Patience isn’t a virtue. It is not something special, nor even notably good or bad. Even according to Christian Values, it isn’t a virtue. To quote Wikipedia’s entry:
While patience is not one of the traditional biblical three theological virtues nor one of the traditional cardinal virtues, it is part of the fruit of the Holy Spirit, according to the Apostle Paul in his Epistle to the Galatians.
It is misunderstood I believe. Often seem as the lazy man’s excuse, or that inaction is often better than action, it is more commonly associated with waiting. Waiting for things to happen.
Patience has to do very little with sitting back and waiting for things to occur. It is actually about perseverance, and struggle. It has more to do with strength and will power than idleness and expectation.
Patience IS the appreciation that things take time. Like a crop coming to harvest, you plant a seed, then cultivate and tend to the growth of the idea, until it reaches a point that you can enjoy the rewards of your labours.
The mindset of the impatient, on the other hand, is to have someone else’s hard work and results handed to them without delay, and is a cultivated mindset of modern society. If you ask me, some people seem to regard impatience as a right.
In fact, the culture of impatience seems to be so wide-spread and so deep, that I find people often react to a new idea with concerns that they won’t have time, because they are busy now. It’s almost instinctual to be thinking short-term, or with assumed impatience.
And quite often, much of what we talk about and plan is short-term, so I guess presuming that would be natural. When talking about big ideas however, like starting a business, planning a holiday, a feature film, or web series. These things take planning, nurturing, and time. They are not going to spontaneously appear, which I would have thought was common sense, yet that does not appear to be the case.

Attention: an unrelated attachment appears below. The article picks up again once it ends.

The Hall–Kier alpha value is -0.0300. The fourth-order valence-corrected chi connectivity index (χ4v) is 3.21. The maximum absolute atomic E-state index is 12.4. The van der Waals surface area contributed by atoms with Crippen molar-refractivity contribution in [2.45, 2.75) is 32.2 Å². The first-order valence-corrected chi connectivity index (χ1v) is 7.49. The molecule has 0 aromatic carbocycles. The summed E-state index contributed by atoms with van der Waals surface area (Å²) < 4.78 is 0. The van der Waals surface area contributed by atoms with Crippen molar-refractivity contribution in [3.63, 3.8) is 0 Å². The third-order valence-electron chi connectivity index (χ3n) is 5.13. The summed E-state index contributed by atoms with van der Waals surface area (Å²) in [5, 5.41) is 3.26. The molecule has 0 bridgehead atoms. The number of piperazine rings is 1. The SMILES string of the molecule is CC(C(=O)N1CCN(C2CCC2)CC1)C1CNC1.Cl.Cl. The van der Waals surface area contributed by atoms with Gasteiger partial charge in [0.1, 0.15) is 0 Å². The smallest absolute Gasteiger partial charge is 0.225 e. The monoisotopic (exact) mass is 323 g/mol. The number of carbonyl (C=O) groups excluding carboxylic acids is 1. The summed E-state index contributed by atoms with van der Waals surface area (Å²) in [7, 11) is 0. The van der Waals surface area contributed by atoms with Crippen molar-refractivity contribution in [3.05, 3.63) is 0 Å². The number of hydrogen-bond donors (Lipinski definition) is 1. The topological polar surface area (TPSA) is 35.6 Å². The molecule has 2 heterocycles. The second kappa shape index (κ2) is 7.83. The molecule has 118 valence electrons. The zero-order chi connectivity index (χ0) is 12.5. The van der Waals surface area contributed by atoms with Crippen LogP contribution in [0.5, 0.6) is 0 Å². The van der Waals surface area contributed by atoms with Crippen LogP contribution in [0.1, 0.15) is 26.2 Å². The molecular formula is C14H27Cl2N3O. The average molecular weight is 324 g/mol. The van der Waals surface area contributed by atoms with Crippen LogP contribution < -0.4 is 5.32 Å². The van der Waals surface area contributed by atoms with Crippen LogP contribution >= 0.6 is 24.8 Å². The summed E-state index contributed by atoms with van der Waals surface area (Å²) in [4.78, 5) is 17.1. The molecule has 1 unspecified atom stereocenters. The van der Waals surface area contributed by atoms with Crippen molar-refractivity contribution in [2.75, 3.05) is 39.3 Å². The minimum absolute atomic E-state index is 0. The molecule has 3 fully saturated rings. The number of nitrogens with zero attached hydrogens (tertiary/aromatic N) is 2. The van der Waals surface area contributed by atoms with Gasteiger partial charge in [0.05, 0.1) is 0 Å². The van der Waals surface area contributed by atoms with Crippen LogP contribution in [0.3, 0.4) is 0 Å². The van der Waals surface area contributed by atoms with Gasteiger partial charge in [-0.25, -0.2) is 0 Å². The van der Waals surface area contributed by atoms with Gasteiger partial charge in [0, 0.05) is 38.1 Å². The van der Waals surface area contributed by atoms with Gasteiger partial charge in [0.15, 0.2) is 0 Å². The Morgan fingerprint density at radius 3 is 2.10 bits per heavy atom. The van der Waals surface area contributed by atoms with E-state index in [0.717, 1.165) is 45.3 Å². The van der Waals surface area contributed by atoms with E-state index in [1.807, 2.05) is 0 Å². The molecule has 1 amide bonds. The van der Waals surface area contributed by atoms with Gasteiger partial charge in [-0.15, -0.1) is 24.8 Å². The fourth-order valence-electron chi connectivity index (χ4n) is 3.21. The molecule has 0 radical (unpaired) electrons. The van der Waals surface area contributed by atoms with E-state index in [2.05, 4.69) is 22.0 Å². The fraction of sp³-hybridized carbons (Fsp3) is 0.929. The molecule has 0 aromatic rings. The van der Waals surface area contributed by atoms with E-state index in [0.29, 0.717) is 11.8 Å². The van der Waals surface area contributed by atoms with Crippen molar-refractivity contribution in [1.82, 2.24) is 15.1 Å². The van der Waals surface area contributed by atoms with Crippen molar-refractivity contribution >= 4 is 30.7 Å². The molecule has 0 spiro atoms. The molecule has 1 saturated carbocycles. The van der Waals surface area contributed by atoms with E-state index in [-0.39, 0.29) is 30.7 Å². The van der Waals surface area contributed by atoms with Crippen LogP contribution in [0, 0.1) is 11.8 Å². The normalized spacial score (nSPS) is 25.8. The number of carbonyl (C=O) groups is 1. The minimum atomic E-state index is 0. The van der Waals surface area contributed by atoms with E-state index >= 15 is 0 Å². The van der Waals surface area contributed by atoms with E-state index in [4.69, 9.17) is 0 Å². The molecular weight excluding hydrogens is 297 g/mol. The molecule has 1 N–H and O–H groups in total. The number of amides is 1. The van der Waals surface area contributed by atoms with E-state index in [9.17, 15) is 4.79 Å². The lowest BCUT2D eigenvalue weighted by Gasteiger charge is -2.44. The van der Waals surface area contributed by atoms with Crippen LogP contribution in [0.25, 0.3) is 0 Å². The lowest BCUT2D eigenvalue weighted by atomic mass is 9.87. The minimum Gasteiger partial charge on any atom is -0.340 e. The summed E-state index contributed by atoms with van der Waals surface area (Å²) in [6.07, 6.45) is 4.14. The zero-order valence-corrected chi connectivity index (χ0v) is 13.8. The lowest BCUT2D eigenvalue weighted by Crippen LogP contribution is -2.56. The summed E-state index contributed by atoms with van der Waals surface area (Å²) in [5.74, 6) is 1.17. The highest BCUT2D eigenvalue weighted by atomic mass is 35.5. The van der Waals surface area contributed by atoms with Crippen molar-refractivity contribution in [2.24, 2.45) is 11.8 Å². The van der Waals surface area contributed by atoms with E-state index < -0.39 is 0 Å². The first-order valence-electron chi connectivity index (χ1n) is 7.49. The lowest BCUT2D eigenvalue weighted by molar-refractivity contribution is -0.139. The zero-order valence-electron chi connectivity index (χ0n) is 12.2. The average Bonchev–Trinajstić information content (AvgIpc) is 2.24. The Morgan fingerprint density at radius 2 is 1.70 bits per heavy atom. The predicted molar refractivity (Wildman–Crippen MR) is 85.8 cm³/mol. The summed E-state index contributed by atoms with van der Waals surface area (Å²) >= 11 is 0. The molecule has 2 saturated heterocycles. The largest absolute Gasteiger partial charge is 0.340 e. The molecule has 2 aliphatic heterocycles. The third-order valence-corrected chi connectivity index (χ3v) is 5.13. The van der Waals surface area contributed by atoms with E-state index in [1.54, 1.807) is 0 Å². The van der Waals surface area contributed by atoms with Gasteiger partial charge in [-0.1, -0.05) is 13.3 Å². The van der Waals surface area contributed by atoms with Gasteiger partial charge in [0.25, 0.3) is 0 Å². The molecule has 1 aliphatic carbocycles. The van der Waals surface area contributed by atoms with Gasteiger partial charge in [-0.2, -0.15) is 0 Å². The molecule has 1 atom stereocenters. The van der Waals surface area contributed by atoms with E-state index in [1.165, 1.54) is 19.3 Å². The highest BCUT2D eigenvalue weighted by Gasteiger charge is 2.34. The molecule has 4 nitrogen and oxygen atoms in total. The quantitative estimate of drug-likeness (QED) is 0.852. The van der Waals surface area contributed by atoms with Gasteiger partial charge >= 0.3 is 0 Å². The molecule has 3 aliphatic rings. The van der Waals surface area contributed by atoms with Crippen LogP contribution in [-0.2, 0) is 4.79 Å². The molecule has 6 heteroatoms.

I have spoken with many fellow industry hopefuls about plans they have, and they have wonderful zeal, energy, and enthusiasm for some grand project they wish to see happen, but the stars in their eyes seem to dwindle when you explain things like cost, planning, drafts, reviews, and process. They want it all to simply happen.
And I am not perfect. I occasionally get swept up in the thrill of an idea, and become filled with hope and dreams, but these are just the kindling for a bigger fire, which takes time to build, and effort to stoke.
That’s where patience resides though. At the side of the fire, stoking and feeding it, keeping it burning bigger, and brighter, until the light it shines brings others in to bask in it’s warmth. Patience doesn’t let the fire go out. It means staying positive, hopeful, and industrious.
In a way, it is about believing in yourself. If you don’t have the faith in yourself to achieve your dreams, then you won’t be able to find the patience for the work ahead. Patience is a choice. It is acceptance.
Again, in the words of Wikipedia:
Patience (or forbearing) is the state of endurance under difficult circumstances, which can mean persevering in the face of delay or provocation without acting on negative annoyance/anger; or exhibiting forbearance when under strain, especially when faced with longer-term difficulties.